Content of the subjects’ Flexible Lexis Store prior to the translation task
The content of the subjects’ FLS within the domain covered by the text was tested by the administration of a vocabulary test of 40 words to each subject prior to the translation task (see Appendix 3). The words to be included in the test were selected by MA student – investigators whose level of knowledge may be described as that of paraprofessional translators, i.e. equivalent to the second category of our subjects. The text, which was not known to any of them except for the student investigator responsible for finding it, was shown to them for the first time in class and they were asked to read it and select all those words and phrases which they thought could cause them difficulty in translation. A common list of some 20 difficult items was then created and another 20 easier words from the text were added, then all 40 words were randomized. The test was then stored electronically in a program that allowed flashing each word for 7 seconds on a computer screen one after another without interruption (for the discussion of this type of methodology, see De Groot 1997: 34-38). The limited time of 7 seconds was allowed to make sure that subjects relied on their FLS only and did not have enough time to activate the Lexical Search Mechanism. The subjects were asked to read the word on the screen aloud, then write down its meaning in their first language.
The translation task
The experiment was carried out in the on-campus audiology studio with a computer monitor for the vocabulary test, a video player and monitor for demonstration purposes, a camera and a microphone to record the subject’s behaviour and voice, a desk and chair for the subject, pen and paper, the text to be translated and a copy of the whole, unabridged article as reference, as well as, depending on language involved and availability, between 7 and 9 different types of dictionaries. The subjects were asked to translate part of the English text taken from The Economist into their native tongue (Chinese, Japanese, Korean, Spanish) verbalizing everything going on in their minds while they are translating. 90 minutes were allotted for the translating task.
The results and discussion
Limitations on data available for analysis
14 TAPs were recorded altogether in both experiments but, for a variety of reasons, only 9 TAPs (six Japanese from experiments 1 and 2 and three Korean from experiment 2), properly administered and analysed and accompanied by the vocabulary pre-test could be used for this presentation .
Some of the data obtained could be expressed quantitatively, other data derived from observation of the subjects’ behaviour could only be expressed qualitatively in terms of descriptive statements. The presentation of findings is restricted to those which we considered to be backed well by properly collected and analysed evidence.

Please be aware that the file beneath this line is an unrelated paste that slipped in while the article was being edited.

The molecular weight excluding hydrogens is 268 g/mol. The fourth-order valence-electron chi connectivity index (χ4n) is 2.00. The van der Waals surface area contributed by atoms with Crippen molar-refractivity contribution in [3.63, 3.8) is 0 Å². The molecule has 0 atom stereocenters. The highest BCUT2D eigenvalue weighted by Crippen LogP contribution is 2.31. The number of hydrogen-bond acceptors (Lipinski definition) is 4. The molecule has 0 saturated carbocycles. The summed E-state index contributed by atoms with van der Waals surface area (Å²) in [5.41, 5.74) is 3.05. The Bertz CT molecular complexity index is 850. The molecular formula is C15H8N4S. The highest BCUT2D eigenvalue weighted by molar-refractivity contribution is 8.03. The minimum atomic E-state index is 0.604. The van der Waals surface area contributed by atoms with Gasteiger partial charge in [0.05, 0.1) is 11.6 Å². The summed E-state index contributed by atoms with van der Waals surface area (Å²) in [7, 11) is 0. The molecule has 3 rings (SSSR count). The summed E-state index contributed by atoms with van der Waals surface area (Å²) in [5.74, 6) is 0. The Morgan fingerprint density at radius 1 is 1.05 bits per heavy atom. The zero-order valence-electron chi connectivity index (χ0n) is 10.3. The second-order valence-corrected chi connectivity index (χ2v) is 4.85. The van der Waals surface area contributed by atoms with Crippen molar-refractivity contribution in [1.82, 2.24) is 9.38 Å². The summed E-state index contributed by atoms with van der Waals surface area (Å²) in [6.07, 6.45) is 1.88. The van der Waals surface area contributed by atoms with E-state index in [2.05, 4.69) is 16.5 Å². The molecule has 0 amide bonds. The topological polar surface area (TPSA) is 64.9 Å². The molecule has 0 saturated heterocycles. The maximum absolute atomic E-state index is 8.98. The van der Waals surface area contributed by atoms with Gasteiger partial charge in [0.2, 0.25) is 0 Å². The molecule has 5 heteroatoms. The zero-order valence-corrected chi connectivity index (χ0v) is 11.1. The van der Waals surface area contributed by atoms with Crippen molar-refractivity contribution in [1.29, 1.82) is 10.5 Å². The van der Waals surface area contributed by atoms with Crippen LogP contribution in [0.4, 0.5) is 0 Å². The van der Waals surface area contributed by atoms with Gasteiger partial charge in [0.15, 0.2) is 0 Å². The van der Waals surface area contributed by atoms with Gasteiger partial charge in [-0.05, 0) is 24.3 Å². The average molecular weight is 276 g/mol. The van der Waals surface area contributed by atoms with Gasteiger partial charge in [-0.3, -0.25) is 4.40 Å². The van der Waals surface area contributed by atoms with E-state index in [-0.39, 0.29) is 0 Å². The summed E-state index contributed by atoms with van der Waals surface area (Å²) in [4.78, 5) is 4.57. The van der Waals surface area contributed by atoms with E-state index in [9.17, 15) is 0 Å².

Vocabulary test results (FLS content)
All subjects’ FLS was measured by the vocabulary test and demonstrated clearly that, as expected, two of the professionals with extensive experience (more than 15 years) had all or almost all the words in their FLS ready for use, even if some of the words required further checking in the context of the specific translation task. The third, less experienced professional (P2Jap – 4 years) had virtually the same level of content of the FLS as the three paraprofessionals. The results have been summarized in Table 2 below.
Use of dictionaries during the translation task
We obtained reliable data on the use of dictionaries by six subjects, three Japanese and three Korean. Each subject had access to 9 (Japanese) or 8 (Korean) different types of dictionaries (smaller and larger bilingual dictionaries, monolingual dictionaries in both languages involved and in English, and specialized dictionaries of economic and finance terminology).
If we look at the raw numbers in Table 3, it is clear that novices have used dictionaries much more frequently than paraprofessionals and professionals. There does not seem to be any significant difference between the number of consultations made by paraprofessionals and professionals, except for one professional (P3Kr – only 17 consultations), who is also a very highly ranked international conference interpreter and may, for this reason, operate differently than non-interpreter professional translators – this would need to be checked.
Moreover, as Table 4 and accompanying graph demonstrate, there is a clear correlation between the content of FLS and number of dictionary consultations: the higher the content of FLS, the fewer dictionary consultations were needed (professionals).
These results appear to be in line with previous findings in most of the studies mentioned above that novice translators consult dictionaries more frequently than professionals. It also suggests that the higher number of dictionary consultations by novices is directly related to the lower content of their FLS’s. We then attempted to check if patterns of dictionary use were different in the three categories of translators. Table 5 presents a summary of types of dictionaries consulted by the same six subjects.
In the first place, Jensen’s (1999) finding that bilingual dictionaries are most popular has been confirmed in slightly different conditions: in Jensen’s study the subjects used dictionaries of their choice, in ours great care was taken to provide subjects with a representative sample of standard reference works to choose from (8-9 different types of dictionaries). In our study, a bilingual dictionary was used in 56.6% of all dictionary consultations.